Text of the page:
The NFL is going back to Los Angeles.
Ok, we don't really know if pro football is heading back to land of movie stars and swimmin' pools. But an interesting plot development in the nearly 20-year saga to bring the NFL back to Los Angeles happened this week when St. Louis Rams owner Stan Kroenke reportedly bought a sizable chuck of land adjacent to the old Hollywood Park racetrack in Inglewood.
If you haven't realized it yet, the NFL is essentially an elaborate stadium construction business that uses professional football as an excuse to build publicly subsidized income generating temples for its cabal of owners. This is why L.A. hasn't had a team since Christmas Eve 1994, because the city wouldn't open its treasury for shrewd business persons like Al Davis and Georgia Frontiere.
In the tradition of the league's corporate heroes like Art Modell and Jim Irsay, Frontiere and her chief negotiator John Shaw hammered out a sweetheart deal with the confused city fathers who thought a football stadium would stem the tide of post-industrialization.
The Edward Jones Dome is still being paid off by St. Louis and Missouri taxpayers. The Rams kick in $500,000 a year in rent and reimbursement for game day expenses. Kroenke is also asking for more than $800,000 in tax refunds and forgiveness.
So, are the Rams moving to L.A. or not?
Hard to say. If Kroenke and the Rams are really eyeing a move (and they'd be foolish not to consider it), this could be the perfect location. From our friends at Curbed:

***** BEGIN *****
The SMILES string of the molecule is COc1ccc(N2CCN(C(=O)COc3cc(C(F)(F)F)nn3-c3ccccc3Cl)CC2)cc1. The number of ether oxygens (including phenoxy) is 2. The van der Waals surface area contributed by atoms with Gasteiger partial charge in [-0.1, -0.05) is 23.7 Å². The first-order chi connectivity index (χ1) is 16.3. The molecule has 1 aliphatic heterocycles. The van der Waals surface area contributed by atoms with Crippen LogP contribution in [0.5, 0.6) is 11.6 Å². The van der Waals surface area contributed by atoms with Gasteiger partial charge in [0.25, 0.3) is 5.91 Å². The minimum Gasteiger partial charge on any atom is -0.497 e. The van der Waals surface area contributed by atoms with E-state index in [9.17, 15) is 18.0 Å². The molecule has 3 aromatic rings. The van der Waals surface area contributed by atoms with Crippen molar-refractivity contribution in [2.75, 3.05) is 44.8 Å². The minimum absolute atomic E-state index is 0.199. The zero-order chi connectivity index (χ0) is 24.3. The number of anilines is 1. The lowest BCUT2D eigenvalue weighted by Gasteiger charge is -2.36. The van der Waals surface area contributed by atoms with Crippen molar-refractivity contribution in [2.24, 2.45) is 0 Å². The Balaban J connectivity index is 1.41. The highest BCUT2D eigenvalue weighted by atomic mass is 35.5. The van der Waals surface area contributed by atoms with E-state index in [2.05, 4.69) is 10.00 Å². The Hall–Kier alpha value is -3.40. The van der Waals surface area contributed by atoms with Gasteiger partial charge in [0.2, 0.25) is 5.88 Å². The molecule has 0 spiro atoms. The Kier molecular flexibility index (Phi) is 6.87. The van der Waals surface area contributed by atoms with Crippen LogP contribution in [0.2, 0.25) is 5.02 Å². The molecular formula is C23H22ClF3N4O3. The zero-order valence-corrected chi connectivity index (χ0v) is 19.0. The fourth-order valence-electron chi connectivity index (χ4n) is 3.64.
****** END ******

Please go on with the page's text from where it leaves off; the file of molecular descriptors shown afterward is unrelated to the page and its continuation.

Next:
If football has to come to LA, it could do a lot worse than Inglewood. With the proposed Hollywood Park Tomorrow mega-mixed-user that's slated to go up where Hollywood Park now stands, residents would live right next to the Forum and a football stadium. It's poised to become something of an LA Live South (though sadly further from light rail). A plan to put an NFL stadium in actual LA Live territory fizzled out last year when the NFL made it clear it didn't like the terms.
The Rams have an out clause in their current lease after the 2014 season. They could certainly move after that.
On the other hand, buying a nice open plot near a pending development could be a nice way to nudge the city of St. Louis and the state of Missouri. The NFL has a strange relationship with Los Angeles, but as an empty market, the city's been a useful tool in stadium negotiations.
Building a stadium in L.A. is going to be a mostly privately funded endeavor. St. Louis is a small market, and the Rams have one of the tiniest regional footprints of any NFL team. However, a subsidized venue and the league's no-fail profit sharing system would still make it profitable to exist under the Arch. And he'd still have a few acres for building strip malls or something else in Inglewood.
Resolution is still a long way off. The important thing to remember, for now, is that Rams fans in either city can take comfort knowing that they share a common bond of being played off each other for the benefit of the owner. Bringing people together, isn't that what the NFL is really all about?